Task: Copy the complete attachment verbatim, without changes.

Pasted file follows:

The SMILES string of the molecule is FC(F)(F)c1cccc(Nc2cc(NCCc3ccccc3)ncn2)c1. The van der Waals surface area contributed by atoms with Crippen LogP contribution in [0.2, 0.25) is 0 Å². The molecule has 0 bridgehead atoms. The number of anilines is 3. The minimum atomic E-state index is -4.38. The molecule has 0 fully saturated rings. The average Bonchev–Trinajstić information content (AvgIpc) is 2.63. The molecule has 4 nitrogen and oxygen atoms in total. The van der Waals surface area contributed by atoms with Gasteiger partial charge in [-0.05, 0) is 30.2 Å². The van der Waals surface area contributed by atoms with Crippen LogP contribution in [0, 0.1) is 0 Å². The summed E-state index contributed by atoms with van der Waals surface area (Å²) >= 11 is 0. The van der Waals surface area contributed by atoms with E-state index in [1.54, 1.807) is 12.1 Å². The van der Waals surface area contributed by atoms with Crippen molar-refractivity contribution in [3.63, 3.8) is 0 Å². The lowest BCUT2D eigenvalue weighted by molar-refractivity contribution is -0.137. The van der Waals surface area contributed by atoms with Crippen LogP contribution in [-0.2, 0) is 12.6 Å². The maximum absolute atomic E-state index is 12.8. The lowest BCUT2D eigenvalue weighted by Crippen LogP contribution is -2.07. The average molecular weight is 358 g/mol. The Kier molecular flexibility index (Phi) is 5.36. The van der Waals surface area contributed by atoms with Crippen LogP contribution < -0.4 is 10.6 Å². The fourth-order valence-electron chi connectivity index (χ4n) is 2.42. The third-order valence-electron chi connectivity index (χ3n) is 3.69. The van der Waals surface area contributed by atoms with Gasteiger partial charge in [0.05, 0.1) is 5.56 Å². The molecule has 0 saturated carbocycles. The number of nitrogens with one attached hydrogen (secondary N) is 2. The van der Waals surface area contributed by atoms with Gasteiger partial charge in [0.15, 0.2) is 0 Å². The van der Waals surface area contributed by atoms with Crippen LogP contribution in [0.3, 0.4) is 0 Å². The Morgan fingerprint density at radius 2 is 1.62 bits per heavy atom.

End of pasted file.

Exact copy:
The SMILES string of the molecule is FC(F)(F)c1cccc(Nc2cc(NCCc3ccccc3)ncn2)c1. The van der Waals surface area contributed by atoms with Crippen LogP contribution in [0.2, 0.25) is 0 Å². The molecule has 0 bridgehead atoms. The number of anilines is 3. The minimum atomic E-state index is -4.38. The molecule has 0 fully saturated rings. The average Bonchev–Trinajstić information content (AvgIpc) is 2.63. The molecule has 4 nitrogen and oxygen atoms in total. The van der Waals surface area contributed by atoms with Gasteiger partial charge in [-0.05, 0) is 30.2 Å². The van der Waals surface area contributed by atoms with Crippen LogP contribution in [0, 0.1) is 0 Å². The summed E-state index contributed by atoms with van der Waals surface area (Å²) >= 11 is 0. The van der Waals surface area contributed by atoms with E-state index in [1.54, 1.807) is 12.1 Å². The van der Waals surface area contributed by atoms with Crippen molar-refractivity contribution in [3.63, 3.8) is 0 Å². The lowest BCUT2D eigenvalue weighted by molar-refractivity contribution is -0.137. The van der Waals surface area contributed by atoms with Crippen LogP contribution in [-0.2, 0) is 12.6 Å². The maximum absolute atomic E-state index is 12.8. The lowest BCUT2D eigenvalue weighted by Crippen LogP contribution is -2.07. The average molecular weight is 358 g/mol. The Kier molecular flexibility index (Phi) is 5.36. The van der Waals surface area contributed by atoms with Crippen LogP contribution < -0.4 is 10.6 Å². The fourth-order valence-electron chi connectivity index (χ4n) is 2.42. The third-order valence-electron chi connectivity index (χ3n) is 3.69. The van der Waals surface area contributed by atoms with Gasteiger partial charge in [0.05, 0.1) is 5.56 Å². The molecule has 0 saturated carbocycles. The number of nitrogens with one attached hydrogen (secondary N) is 2. The van der Waals surface area contributed by atoms with Gasteiger partial charge in [0.15, 0.2) is 0 Å². The van der Waals surface area contributed by atoms with Crippen LogP contribution in [0.3, 0.4) is 0 Å². The Morgan fingerprint density at radius 2 is 1.62 bits per heavy atom.